rancherwriterpoet

Poetry, musings, reflections, life

Christmas, 1948

Christmas wasn’t going to be like all our Christmases before.

For eighty years, I have been celebrating Christmas. At my age, don’t expect me to remember all of them, but one I especially remember is Christmas, 1948. I was nine years old and we were living in tough times, not that I knew anything about that. It was said that Santa Claus was not likely to visit our house that year. Because of the divorce of my adoptive parents and the illness of my grandfather, my mother and I lived with my grandparents.

My grandfather, Papa, was suffering with cancer and many believed would not live until Christmas. My mother told me he had a disease that was infectious. That was to keep me from bothering him. I wasn’t allowed to go in his room; but I did stand at the door and talk to him. I remember Papa smiling at me between his coughing and wheezing. I always thought he would get well. Once, during that Christmas time, I sneaked into his bedroom, even though it was off-limits to me, and I told him Merry Christmas. He motioned for me to lean over closely, so I could hear him better. He told me that better times were coming, both for him and for me. I wasn’t sure what he meant, after all, I was only nine.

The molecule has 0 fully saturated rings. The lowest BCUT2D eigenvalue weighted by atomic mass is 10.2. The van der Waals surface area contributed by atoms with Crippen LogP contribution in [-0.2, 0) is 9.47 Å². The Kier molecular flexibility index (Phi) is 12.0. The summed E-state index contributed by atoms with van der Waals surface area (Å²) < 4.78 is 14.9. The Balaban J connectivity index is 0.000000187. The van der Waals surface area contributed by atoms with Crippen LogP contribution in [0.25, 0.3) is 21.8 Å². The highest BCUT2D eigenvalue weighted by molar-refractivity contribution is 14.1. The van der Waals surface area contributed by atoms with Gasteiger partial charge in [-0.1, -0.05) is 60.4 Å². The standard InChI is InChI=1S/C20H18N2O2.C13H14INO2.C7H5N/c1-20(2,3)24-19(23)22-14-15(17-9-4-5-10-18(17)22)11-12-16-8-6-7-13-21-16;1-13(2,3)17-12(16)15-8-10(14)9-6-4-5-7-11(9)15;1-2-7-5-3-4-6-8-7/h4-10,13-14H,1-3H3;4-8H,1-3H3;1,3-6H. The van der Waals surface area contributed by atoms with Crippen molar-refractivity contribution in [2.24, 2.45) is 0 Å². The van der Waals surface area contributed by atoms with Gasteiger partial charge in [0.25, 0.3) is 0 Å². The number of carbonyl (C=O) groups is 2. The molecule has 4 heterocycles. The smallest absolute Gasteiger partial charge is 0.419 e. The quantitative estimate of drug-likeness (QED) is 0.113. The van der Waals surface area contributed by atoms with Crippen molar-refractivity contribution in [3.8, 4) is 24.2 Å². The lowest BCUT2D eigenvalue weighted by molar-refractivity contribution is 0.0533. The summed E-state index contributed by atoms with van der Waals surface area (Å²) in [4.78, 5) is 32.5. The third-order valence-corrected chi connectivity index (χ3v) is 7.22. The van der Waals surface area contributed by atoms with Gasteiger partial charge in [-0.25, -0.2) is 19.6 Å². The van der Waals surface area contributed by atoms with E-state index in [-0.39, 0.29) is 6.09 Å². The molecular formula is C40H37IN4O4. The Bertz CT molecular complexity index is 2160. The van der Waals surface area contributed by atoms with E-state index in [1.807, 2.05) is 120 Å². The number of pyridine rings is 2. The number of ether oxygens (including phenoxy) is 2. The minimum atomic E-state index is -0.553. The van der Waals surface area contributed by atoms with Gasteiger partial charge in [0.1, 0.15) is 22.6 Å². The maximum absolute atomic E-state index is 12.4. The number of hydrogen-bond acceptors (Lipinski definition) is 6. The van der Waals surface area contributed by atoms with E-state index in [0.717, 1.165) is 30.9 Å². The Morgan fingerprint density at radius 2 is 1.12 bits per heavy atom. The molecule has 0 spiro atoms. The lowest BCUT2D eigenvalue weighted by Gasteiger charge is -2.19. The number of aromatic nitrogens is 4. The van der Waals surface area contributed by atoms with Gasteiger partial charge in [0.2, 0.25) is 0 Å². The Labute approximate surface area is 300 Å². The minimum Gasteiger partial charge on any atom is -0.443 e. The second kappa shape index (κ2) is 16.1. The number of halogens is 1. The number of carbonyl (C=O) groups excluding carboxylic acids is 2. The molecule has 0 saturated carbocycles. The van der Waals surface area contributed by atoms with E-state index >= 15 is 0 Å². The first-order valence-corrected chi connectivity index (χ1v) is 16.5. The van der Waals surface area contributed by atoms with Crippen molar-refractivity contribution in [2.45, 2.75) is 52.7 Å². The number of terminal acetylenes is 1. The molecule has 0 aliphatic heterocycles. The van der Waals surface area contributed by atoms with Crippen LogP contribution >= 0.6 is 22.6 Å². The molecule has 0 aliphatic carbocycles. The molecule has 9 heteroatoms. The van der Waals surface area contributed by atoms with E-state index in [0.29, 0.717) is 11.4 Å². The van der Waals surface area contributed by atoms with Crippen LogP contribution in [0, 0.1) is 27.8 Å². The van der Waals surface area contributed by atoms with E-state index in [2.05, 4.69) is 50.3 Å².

Now, in hindsight, I know that Christmas 1948 was a memorable one for me. I’m sure you have an unforgettable Christmas in your memory.  Christmases are supposed to be a joyous time, a time for family to come together and share the joys, to celebrate the birth of Christ, and to remember the good things. Sometimes it doesn’t quite turn out that way, but then again…

You See… I Remember…

My folks didn’t want to celebrate Christmas… in nineteen forty-eight.
We had no money…, and my  Papa, was so sick… he didn’t even know the date.
My Granny Mama wasn’t feeling well…, seems like Christmas might have to wait.
And if old Santa even came at all…, he’d probably show up late.

No…, Christmas wasn’t going to be like all our Christmases before.

No one much wanted … to decorate that year
Wasn’t going be like Christmas… wasn’t much Christmas cheer.
Then my Mama set about… to proudly trim a little tree
Thankful for the neighbor who cut and gave it to us free.

Mama wrapped her little tree… with gold and silver rope.
placed her special angel on the top!… she said, “to give us hope”,
like the angel from the Bible announcing Jesus’ birth
telling all the shepherds of Good News that’s come to earth.

I remember helping Mama… decorate our little Christmas tree.
And I remember especially…, all those joys it brought to me.
It had loads of shiny lights… that glimmered all around.
And Papa’s homemade ornaments… that almost touched the ground.

Our decorated Christmas tree… stood in its usual place.
Over by the window…‘cause we didn’t have much space
We had no chimney in our home… that Santa could come down
So I hung my cotton stocking by the door… just in case he came around.

But Christmas wasn’t going to be like all our Christmases before

I remember Mama… made her breakfast Mac and cheese
It was her specialty… we all were very pleased
I remember Papa peeking out his bedroom door
And saying maybe… Maybe Christmas might be like before

But, No, this Christmas wasn’t meant to be… like all our Christmases before

I remember Mickey Mouse… and the watch I got that year